7

When you declare your tmpLineEdit, you should be declaring it as a QLineEdit* instead of a QWidget*. Your loop grabs the widget, casts it to a QLineEdit* and then tries to put it back into a QWidget*. Also, I'd recommend using qobject_cast<QLineEdit*> (or dynamic_cast) so that you can ensure the cast succeeded. int ...


7

You have a couple of questions rolled into one...short answer, yes, you can add a button to a QTableWidget - you can add any widget to the table widget by calling setCellWidget: # initialize a table somehow table = QTableWidget(parent) table.setRowCount(1) table.setColumnCount(1) # create an cell widget btn = QPushButton(table) btn.setText('12/1/12') ...


7

For QTableWidgetItem, the Qt.DisplayRole and Qt.EditRole are treated the same. This means that, in the code: item.setData(Qt.DisplayRole, "Row: %s" %(i) ) item.setData(Qt.EditRole, i) the second line will simply overwrite the data set in the first line. So, effectively, there is no separate EditRole (unless the data and setData functions are ...


7

cmannett85's recommendation is a good one. Read the docs about a dozen times. Then, if performance and memory issues are your primary concern and you think you can out-perform the QTableWidget implementation, then a QTableView interface on top of a QAbstractTableModel or QStandardItemModel is what you're looking for. Since you're new to Qt's model-view ...


6

I had similar target and similar question. I looked both solutions. I created log file with 20 mb size. Then, I loaded him into QTableView with own model, and to QTableWidget with standard model. QTableView was more faster (about 30 sec) than QTableWidget (about 1.5 min), but solution with QTableWidget was easer. About you question i think, if you will ...


6

The result of using Xor depends on what the current state is. I'd suggest using item->setFlags(item->flags() & ~Qt::ItemIsEditable); to make sure Editing is turned off regardless of the current setting.


6

QTableWidget test; test.clear(); test.setRowCount( 0);


6

Its sorting alpha-numerically (so, in terms of strings, '1', '10', '11', '12', '2', '20', '21', '22', '3', '4' etc. is the proper sort order. It appears that for a QTableWidgetItem, if you use the setData(Qt.EditRole, value) method, the sort order will work. Depending on your version of Qt (I assume) you may have to overload the less than method of your ...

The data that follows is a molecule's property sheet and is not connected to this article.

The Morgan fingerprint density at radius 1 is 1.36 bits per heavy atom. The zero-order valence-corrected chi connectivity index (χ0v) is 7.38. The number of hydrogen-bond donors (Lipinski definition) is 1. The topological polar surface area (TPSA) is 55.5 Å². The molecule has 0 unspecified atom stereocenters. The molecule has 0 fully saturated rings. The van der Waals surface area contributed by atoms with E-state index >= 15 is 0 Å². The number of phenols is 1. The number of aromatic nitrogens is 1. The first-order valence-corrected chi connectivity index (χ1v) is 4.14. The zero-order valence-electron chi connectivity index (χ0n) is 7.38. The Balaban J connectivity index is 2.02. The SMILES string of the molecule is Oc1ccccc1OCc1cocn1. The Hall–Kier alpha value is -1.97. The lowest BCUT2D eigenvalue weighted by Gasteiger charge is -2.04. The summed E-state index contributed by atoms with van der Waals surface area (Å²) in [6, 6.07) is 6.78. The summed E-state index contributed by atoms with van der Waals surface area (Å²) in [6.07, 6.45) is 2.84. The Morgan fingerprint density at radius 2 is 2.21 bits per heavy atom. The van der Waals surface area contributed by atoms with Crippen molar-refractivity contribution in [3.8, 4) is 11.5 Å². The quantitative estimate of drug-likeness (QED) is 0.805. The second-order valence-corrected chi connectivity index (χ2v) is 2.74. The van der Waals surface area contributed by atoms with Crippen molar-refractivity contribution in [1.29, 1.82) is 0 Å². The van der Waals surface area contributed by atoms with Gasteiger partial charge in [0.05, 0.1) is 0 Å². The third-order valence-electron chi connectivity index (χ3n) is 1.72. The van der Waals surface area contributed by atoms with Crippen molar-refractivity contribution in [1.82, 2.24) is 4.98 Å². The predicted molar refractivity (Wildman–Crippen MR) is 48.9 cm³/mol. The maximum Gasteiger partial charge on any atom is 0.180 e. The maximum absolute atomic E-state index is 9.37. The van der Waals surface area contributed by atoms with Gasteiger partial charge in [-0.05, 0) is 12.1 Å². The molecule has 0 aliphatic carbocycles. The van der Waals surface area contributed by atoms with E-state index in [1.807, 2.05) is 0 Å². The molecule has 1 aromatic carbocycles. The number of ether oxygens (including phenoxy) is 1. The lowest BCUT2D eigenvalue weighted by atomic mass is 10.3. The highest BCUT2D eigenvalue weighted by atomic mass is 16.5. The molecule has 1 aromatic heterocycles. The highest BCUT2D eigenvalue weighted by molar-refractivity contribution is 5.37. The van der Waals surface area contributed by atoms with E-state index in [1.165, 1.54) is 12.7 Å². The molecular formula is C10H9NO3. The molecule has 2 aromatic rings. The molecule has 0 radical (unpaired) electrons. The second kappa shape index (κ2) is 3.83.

6

To create columns: ui->tableWidget->setColumnCount('the number of columns'); before you can insert rows you need to set the total rows: ui->tableWidget->setRowCount('number of rows'); now loop through rows and columns and set the data in each for (int ridx = 0 ; ridx < 'number of rows' ; ridx++ ) { for (int cidx = 0 ; cidx < ...


6

From the QTableView documentation: By default, the cells in a table do not expand to fill the available space. You can make the cells fill the available space by stretching the last header section. Access the relevant header using horizontalHeader() or verticalHeader() and set the header's stretchLastSection property. You should give that a try. ...


5

Insert the row in a method of your class. Try this class TableDialog : public QDialog { Q_OBJECT public: TableDialog(QWidget *parent = 0); private slots: void addRow(); private: QTableWidget *tableWidget; QDialogButtonBox *buttonBox; }; And the (partial) implementation: TableDialog::TableDialog(QWidget *parent) : QDialog(parent) { ...


5

well, i played a little with the code and read some more documentation the answer to the problem is def createtable(self): rows = self.tableName.rowCount() columns = self.tableName.columnCount() for i in range(rows): for j in range(columns): item = self.cell("text") # execute the line below to every item you ...


5

it seems for me that you don't understand Qt's Signals and Slots concepts. The SIGNAL & SLOT macro take an interface. Something like connect(table, SIGNAL(cellChanged(int, int)), this, SLOT(updateSP())); might work but you need to have same argument count in your slot, to make it work like you expect: connect(table, SIGNAL(cellChanged(int, int)), ...


5

You could derive from QTableItem and provide your own data member, or you could use the QTableView with your own model.


5

First, you want to make sure the QTableWidget is placed inside a layout. For instance, QTableWidget* tw = new QTableWidget(parent_widget); QVBoxLayout* layout = new QVBoxLayout(); layout->addWidget(tw); parent_widget->setLayout(layout); assuming parent_widget is already pointing to the widget containing the QTableWidget. This will ensure that the ...